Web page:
JR: It’s a great question. Back in 1990s, when I went out storm chasing I’d pop in a tape to record the Weather Channel, and they would emphatically tell people not to go out and take pictures. Now they say just the opposite. Perhaps they’ll say, only take pictures if you can do it safely, but is the public qualified to know what’s safe? During Sandy, one woman came out to take a picture and stepped on a puddle of water that was on a live line, and not only was she electrocuted but her body caught fire. I mean, you’re not going to keep some people inside, the curiosity is too primal. But I wish we could have a campaign to help people become more weather literate, so they’d know when they were pushing it. You wouldn’t go to Africa and stand in front of a herd of stampeding elephants—but people will stand out in a hurricane, which is pretty analogous. And all they’re thinking is, how cool are those elephants?
LL: I read on your web site that you went to the White House in 2009 to talk to Chief White House Photographer Pete Souza about extreme weather photography. How did that come about and what did you discuss?
JR: Pete Souza heard I was giving a lecture at the Corcoran Gallery, and wanted to come but couldn’t. So he invited me to come to the White House and talk. He went to school in Kansas, so he knows what severe weather can be, and he has been with the President on storm aftermath tours. We talked about everything from cameras and methods of printing to climate change. I hope we’ll be talking more after the election! He’s got that weather bug, and with luck the Obama administration will have another four years to address this.
LL: Right, but at the same time, attention spans are so short and it seems hard for people to plan for more than their own generation’s future.
JR: It’s true. I’m perplexed by how quickly people seem to forget. But when you have major cities changed, when communities lose an entire zip code of houses and decades of memories are wiped out, it certainly leaves a visual impression. However, I’d like to come at this with an inspirational tone rather than by creating fear. We have a golden opportunity to address these issues now and make a historic difference.
LL: Visual documentation is clearly crucial. You’re known for taking breathtakingly beautiful images of weather systems, but you’ve also documented the devastation they bring. How does it feel to work with that dichotomy, and particularly to go into communities that have been wiped out?
JR: It’s very, very tough. That’s the one dark side of this adventure that I seldom talk about. Right after Katrina hit, we were there: we heard buildings collapse and people screaming for help for hours. I’ve experienced some post-traumatic stress disorder. At the same time it feels good to be there and help. Sometimes we’re the first responders: we’ve helped locate people, or get them out of harm’s way. I also go in to places two or three weeks after a storm: I have a project called 19 Days Later. At that point, the media has left, people are no longer in shock, and they have a different take on what’s happened. You can’t help but absorb part of their grief. It’s not a natural thing. Once you see it and feel it, it’s with you for life.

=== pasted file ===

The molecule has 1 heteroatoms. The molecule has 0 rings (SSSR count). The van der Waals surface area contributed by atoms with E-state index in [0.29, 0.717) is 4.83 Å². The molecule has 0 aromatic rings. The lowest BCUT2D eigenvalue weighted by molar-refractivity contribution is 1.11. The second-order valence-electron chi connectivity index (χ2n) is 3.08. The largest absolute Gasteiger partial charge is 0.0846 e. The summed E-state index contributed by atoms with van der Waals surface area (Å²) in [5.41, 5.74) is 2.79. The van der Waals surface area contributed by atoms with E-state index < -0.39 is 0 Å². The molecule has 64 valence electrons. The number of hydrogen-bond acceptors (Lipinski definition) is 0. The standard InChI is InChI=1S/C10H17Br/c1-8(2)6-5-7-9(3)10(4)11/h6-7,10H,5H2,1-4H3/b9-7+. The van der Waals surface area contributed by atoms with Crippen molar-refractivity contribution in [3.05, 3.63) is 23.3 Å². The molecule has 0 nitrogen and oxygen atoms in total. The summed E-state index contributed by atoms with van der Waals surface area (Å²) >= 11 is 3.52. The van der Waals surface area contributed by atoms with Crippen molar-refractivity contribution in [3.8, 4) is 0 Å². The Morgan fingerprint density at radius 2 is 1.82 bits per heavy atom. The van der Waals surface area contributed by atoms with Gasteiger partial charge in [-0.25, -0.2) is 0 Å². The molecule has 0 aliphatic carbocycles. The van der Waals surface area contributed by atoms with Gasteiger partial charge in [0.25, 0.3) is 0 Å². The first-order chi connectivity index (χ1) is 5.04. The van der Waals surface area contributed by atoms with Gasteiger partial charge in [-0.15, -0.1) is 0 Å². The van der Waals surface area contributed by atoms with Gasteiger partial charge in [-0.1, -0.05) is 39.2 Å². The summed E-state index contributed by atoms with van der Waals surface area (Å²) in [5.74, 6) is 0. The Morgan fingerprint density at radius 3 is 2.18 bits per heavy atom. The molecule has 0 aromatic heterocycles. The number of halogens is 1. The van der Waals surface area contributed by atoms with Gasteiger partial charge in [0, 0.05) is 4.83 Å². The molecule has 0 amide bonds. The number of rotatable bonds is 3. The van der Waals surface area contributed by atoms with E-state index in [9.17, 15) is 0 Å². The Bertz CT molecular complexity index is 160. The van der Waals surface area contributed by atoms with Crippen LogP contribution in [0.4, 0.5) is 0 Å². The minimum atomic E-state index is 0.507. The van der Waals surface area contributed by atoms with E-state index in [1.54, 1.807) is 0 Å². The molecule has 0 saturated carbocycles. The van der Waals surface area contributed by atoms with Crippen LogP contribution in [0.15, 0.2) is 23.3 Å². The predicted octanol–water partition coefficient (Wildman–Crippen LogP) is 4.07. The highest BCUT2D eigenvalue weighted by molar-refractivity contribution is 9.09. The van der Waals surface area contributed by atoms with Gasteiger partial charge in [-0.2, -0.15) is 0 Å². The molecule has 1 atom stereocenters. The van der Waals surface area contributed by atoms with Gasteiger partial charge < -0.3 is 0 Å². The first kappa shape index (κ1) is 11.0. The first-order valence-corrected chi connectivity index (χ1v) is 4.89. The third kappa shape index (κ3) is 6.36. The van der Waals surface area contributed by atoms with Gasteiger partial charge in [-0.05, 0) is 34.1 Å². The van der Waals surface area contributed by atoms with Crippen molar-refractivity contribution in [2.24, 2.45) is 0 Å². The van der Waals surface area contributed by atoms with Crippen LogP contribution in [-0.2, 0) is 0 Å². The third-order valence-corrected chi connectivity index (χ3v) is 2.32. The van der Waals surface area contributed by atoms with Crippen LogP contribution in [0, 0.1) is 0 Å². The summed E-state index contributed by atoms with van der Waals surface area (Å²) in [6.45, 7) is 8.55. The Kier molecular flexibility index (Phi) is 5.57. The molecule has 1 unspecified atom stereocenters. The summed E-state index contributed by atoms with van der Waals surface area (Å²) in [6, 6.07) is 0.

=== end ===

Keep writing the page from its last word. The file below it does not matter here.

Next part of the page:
LL: What do you tell people in your lectures?
JR: One of the first things I try to teach is that we are in a new age of weather challenges. I talk to people about becoming more weather literate, learning what to do to minimize hazards and disruption. With a storm like Sandy, we need to ask, Can we make the subways watertight? Do the galleries in Chelsea want to be storing their artwork in basements? Is diesel, which throws off a lot of noxious fumes, the most reliable form of backup power in the future? I’m concerned too about outdoor concerts and stadium events. In the last year or two, several stages have collapsed during high wind events and have crushed people to death. There needs to be a movement to change how we do this, to put in more braces and safety systems. Regardless of what’s causing this increase in severe weather, we can begin adapting immediately.
LL: What are you working on now?
JR: I’ve been documenting what will go down as a billion dollar drought. It’s not the sexiest subject, but it’s going to be hugely important. I was inspired to do this because last Christmas, I went to Minnesota to spend the holidays with my girlfriend, and on Christmas day there the grass was still green. I thought that was pretty odd. Sure enough, 2012 began and the weather started heating up, and suddenly farmland was completely drying up in the Midwest. This is a big story: the land is so arid that crops have failed and farmers have even been selling off cattle because the cattle have nowhere to graze. It’s going to have a huge impact on the food prices in 2013.
LL: All of this seems so depressing. Do you have hope for the future?
JR: I do actually, and I have a lot more as a result of Hurricane Sandy. The reaction from officials and leaders has been inspiring. I was very pleased to hear [New York] Governor Cuomo come out and say he was convinced there was an increase in the frequency of storms. We have an opportunity now to increase momentum. If I can play a part, that’s great. I’d like my images to inspire people to talk about the weather. Because we have to be thinking: If the weather’s going to throw me a challenge every few months, what do I need to do?
See more of Jim’s images at his web site.
Fascinating weather pictures.
Great interview, but it feels double-depressing after the election result heralds apparent lack of concern about the environment.